Tuesday, April 3, 2012
Just a little rant, and a warning for those who are considering selling some items on a certain large, unnamed auction site. The site I am talking about is a household word, and it has a subsidiary that is an online bank used by millions of people to transfer funds online. You all know what I am talking about; I am not naming it because I am not interested in being sued. My complaint is that the auction site leaves almost no option but to use their online bank to receive payment for what you sell; and if a buyer decides to steal your item and demand a refund without returning the item, the auction site and its bank assumes that whatever the buyer says is the truth. There are thieves trolling the auction site whose m.o. is to buy an item and then upon receipt immediately institute a chargeback, claiming that the item was not as described (but of course they want to keep it, for their trouble). In my case (this time) it was an alternator. I specifically stated that there was no warranty and no return, even though I personally tested the alternator and it worked fine. The
thief buyer received the item, instituted a chargeback, and checked the "not as described" box. Since I checked the "no returns" box when I listed the item, "not received" and "not as described" were the only options.
The auction site's online bank seized the money from my account and sided with the "buyer" with no proof whatsoever. My only options were a full refund with or without return of the item, or a refund of most of the money (not even enough left to cover my shipping cost) with no return. Given those choices, I offered a full refund with return of the item. In the fine print, the auction site states that they will refund the money to the thief buyer upon receipt of proof that a package was shipped to me.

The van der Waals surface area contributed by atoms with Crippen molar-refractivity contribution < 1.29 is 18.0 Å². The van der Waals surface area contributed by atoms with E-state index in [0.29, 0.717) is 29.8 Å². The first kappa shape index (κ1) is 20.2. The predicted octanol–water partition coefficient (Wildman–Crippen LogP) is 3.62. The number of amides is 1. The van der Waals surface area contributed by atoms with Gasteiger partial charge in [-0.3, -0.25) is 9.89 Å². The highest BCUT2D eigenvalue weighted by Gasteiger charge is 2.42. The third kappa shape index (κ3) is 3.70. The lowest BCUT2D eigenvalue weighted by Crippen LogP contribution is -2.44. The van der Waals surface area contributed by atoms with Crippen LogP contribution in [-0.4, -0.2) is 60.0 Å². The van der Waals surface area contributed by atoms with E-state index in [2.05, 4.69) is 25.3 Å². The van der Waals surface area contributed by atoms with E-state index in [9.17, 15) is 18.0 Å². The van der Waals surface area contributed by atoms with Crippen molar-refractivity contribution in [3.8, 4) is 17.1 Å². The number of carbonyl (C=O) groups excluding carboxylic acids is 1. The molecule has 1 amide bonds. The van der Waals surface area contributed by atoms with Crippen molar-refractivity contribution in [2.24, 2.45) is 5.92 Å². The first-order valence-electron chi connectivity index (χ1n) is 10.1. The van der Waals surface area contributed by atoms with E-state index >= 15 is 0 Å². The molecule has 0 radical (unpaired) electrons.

Here is what I expect to happen: I will receive a package containing the bad alternator that my alternator replaced. I don't know; maybe he will just ship an empty box. Either way, the auction site (which does business very similarly to the Mafia) will be satisfied.
What set me off so much was the email I received from the online bank after I agreed to a full refund after return of the alternator. In this email they stated that their "investigation" determined that the "buyer is entitled" to a refund. I am fully aware that this was just a form letter, but it truly added insult to injury.
By the way, this auction site instituted a new rule awhile back that the seller can no longer even post negative feedback against a buyer.
On that site, it is not "buyer beware;" it is "seller beware."
I have disliked this particular auction site for years, because of the control-freak way they do business and also because they are overtly anti-gun. I have also done business with Amazon.com and with Google for years, and I heartily recommend them as alternatives to the big name auction site. Amazon is just as established, and it is now easier than ever to sell on Amazon. Google has Checkout, which is an alternative to that online banking service, especially if you have your own website.
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A few years ago I decided to try selling some vintage dresses using that large, unnamed auction site. In my case, I was never out any money or goods, but I must have spent a good two months dealing with e-mails about a dress that the successful bidder claimed to have never received after paying for it. The bidder kept saying she'd sent a money order but I hadn't sent the merchandise as promised so she wanted her money back. I kept asking her to tell me what address she had sent the money order to, and she finally slipped up and said she didn't have an address. Oh, then how did you send me a money order? That ended that.
The truly bizarre part was that it was only a $15 transaction. Why on earth would anyone bother trying to scam someone out of a mere $15?! Now I sell on Etsy (anything craft related or vintage, like paper ephemera and old clothes) or Amazon (used books). I've been selling used books on Amazon for over 10 years now and have never had a bad experience with them.
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